Hispanic Heritage Month Food Taster offers unique cuisine options

Students left the Food Taster event for Hispanic Heritage month with more than just full stomachs, but cultural knowledge.

Last week the Multicultural Academic Student Services sponsored a Food Taster event for students to celebrate Hispanic Heritage Month, which is celebrated from Sept. 15 to Oct. 15.

Assistant Director of Multicultural Academic Student Services D’Wayne Jenkins said the purpose of the event went beyond filling students’ stomachs but giving them an idea of the different types of foods the Hispanic culture has.

The food taster event offered several dishes to students. The three main entrees were the Uruguayan rice, Cuban sandwiches and Feijoada, which is a stew mixed of beef, sausage, and black beans.

“It’s a great way to kind of understand the culture, try to get to know the culture,” Jenkins said. “It’s a great way to immerse yourself inside the culture.”

Sophomore Riley Downey attended the event mainly because she enjoys eating cultural foods. Downey said she likes events like these because she’s able to try the real ethnic instead of the Americanized version that a lot of fast food restaurants sell.

At the event, Downey said she had a little bit of everything and the taste of the food overall wasn’t really spicy but flavorful. Downey also realized you couldn’t judge a book by its cover when it came to the food.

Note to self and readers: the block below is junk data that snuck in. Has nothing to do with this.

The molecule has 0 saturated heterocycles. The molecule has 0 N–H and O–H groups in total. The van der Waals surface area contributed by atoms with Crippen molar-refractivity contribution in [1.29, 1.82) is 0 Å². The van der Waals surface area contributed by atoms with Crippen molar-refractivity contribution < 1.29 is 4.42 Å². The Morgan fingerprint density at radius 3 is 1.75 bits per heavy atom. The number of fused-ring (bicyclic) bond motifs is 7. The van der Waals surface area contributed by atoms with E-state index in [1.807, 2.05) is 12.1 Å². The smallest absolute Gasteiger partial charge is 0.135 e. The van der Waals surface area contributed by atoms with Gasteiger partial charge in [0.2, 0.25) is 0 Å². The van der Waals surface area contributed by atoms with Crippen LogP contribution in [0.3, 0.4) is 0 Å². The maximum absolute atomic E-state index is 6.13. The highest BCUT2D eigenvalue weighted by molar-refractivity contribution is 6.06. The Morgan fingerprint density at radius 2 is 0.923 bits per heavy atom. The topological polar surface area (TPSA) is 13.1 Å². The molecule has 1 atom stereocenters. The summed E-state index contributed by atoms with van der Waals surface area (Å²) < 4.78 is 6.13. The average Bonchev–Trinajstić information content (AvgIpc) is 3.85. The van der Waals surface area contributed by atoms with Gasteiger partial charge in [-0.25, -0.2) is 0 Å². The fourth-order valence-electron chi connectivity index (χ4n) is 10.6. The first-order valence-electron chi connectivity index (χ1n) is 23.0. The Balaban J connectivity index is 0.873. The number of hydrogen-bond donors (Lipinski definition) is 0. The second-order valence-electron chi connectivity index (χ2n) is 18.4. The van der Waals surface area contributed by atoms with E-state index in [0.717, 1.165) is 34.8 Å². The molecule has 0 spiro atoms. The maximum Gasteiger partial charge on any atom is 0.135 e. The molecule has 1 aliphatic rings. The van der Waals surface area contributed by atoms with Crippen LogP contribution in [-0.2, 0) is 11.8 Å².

“The rice was really good, which I wasn’t expecting,” Downey said. “The texture didn’t look good, but it tasted good.”

Downey was also a fan of the apple taquitos. She said it was definitely one of the foods of the night that stood out to her.

Junior Timothy Samuel attended the event because he was a Multicultural Advancement and Lloyd Cofer (MAC) scholar.

“It was a apple dessert wrapped in a tortilla kind of,” Samuel said. “I enjoy apples. I’m really big on apple pies so it was a really interesting dessert to have here.”

Samuel said he came to the event because it was one of the multicultural events throughout the year that were listed for scholars to attend. This event not only gave him the chance to try different foods he wouldn’t normally try, but find out more about the Hispanic heritage through some of their foods.

With this event, Samuel said he is able to gain more knowledge about the foods people of different races eat and experience what it’s like to be in their shoes for the moment.

“It is really important that we understand the groups that are being underrepresented,” Samuel said. “So coming out to support their event actually shows not only that we’re here, but we actually do care and that they matter to us.”

Freshman Alisha Clements also attended the event after seeing a flyer advertising it posted on the wall in the hallway by their multicultural advisor.  Clements said there was a lot of good food offered to students.

“A lot of the foods that were there besides the taco, you wouldn’t conventionally say they were Hispanic food,” Clements said. “But they are so it was interesting to see what really is and what really isn’t to not have stereotypes.”